Mary, the Woman
Just as our Lord Jesus Christ is the true and Second Adam—the true man, through whom all humanity can become truly human—so also is Mary, the Mother of God (Theotokos) the true and second Eve. She is The Woman, through whose womb was salvation and the restoration of the cosmos wrought.
We see Jesus call upon his mother in this way in the Gospel According to John:
And the wine failing, the mother of Jesus saith to him: ‘They have no wine.’ And Jesus saith to her: ‘Woman, what is that to me and to thee? my hour is not yet come.’ His mother saith to the waiters: ‘Whatsoever he shall say to you, do ye.’ (John 2:3-5)
While some interpret this passage through modern language and culture—believing that Jesus has “rebuked” his own mother—what Jesus is saying here is actually a great sign of respect. And indeed, Jesus obeys his mother, and does exactly as she says. The Mother of God in turn gives us the most important of precepts as followers of Christ: “Do whatever He tells you.”
Beyond this, however, we see Mary connected in this language to the first mother of the living—Eve. In the ancient book of Genesis, the creation of the woman is related as such:
And God cast a trance upon Adam, and he slept, and he took one of his ribs and filled up flesh in its place. And the rib that he had taken from Adam the Lord God fastened into a woman and brought her to Adam. And Adam said, ‘This now is bone of my bones and flesh of my flesh; this one shall be called Woman, for out of her husband she was taken.’ (Genesis 2:21-23, Septuagint)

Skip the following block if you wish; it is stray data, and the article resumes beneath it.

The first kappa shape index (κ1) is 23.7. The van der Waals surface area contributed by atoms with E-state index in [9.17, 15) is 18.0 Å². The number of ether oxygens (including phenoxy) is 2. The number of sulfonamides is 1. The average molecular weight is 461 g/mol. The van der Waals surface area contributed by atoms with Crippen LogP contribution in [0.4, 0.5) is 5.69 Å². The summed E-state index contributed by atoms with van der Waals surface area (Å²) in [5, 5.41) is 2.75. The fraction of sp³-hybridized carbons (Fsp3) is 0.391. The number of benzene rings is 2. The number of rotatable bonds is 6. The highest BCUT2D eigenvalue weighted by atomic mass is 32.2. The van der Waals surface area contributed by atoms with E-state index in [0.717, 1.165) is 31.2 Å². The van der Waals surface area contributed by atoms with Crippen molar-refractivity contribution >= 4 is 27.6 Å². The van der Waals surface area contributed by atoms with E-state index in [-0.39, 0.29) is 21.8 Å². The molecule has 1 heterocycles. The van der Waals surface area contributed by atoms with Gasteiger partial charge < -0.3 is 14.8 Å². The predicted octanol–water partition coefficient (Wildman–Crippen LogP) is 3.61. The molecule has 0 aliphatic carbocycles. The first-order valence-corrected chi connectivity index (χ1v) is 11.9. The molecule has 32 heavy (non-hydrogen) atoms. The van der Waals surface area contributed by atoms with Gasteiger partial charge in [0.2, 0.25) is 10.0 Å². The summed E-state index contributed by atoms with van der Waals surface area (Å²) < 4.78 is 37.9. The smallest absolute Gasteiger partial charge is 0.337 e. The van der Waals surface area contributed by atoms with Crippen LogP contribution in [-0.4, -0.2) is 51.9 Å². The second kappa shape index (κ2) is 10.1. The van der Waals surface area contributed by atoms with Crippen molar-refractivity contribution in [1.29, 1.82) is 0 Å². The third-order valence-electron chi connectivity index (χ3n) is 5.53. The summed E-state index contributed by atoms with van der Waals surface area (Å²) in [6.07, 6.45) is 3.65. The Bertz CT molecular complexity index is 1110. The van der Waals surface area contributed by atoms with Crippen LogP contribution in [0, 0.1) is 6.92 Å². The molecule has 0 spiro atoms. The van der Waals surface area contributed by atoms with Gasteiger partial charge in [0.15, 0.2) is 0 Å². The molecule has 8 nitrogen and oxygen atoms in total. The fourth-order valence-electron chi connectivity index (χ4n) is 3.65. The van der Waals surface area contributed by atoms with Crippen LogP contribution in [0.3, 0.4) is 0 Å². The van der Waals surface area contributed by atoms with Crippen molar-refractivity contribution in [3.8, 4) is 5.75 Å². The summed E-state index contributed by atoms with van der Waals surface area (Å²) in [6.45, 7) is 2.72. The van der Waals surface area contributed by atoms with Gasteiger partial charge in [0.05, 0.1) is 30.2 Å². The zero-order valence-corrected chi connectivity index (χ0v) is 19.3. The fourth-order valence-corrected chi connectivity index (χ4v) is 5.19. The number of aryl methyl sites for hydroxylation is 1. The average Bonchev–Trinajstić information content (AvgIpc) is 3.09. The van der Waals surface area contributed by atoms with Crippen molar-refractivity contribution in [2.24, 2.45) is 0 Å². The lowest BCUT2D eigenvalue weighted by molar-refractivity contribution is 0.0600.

Later, when Adam and Eve turn their back on God and eat of the fruit of the tree of the knowledge of good and evil, the Lord questions them as to how they can now realize that they are naked. Adam responds: ”‘The woman, whom you gave to be with me, she gave me of the tree, and I ate.’” The Lord then calls out to the dragon/serpent, saying, “I will put enmity between you [the dragon/serpent] and between the woman and between your offspring and between her offspring; he will watch your head, and you will watch his heel’” (3:12,15 LXX). Of course, we now know that the “offspring” (“seed”) of the woman was ultimately the Lord Jesus Christ; and it is through him that we achieve victory over the great dragon and over death itself.
Later in this story, Adam names his wife: “And Adam called the name of his wife ‘Life,’ because she is the mother of all the living” (3:20, LXX). What we see in the Gospel is that Mary has now taken the place of “Life” (Eve) as the mother of all the living, for it is through her son that true Life has come into the world.
This place of Mary as the “second Eve” was a belief universal to the early Church, as well. Writing in the 100s (A.D.), and trained as a disciple of the Apostle John and St. Polycarp the martyr, St. Irenaeus of Lyons writes:
For just as [Eve] was led astray by the word of an angel, so that she fled from God when she had transgressed His word; so did [Mary], by an angelic communication, receive the glad tidings that she should bear God, being obedient to His word. And if the former did disobey God, yet the latter was persuaded to be obedient to God, in order that the Virgin Mary might become the patroness of the virgin Eve. And thus, as the human race fell into bondage to death by means of a virgin, so is it rescued by a virgin; virginal disobedience having been balanced in the opposite scale by virginal obedience. (Against Heresies, 5:19:1)
Elsewhere, he likewise writes: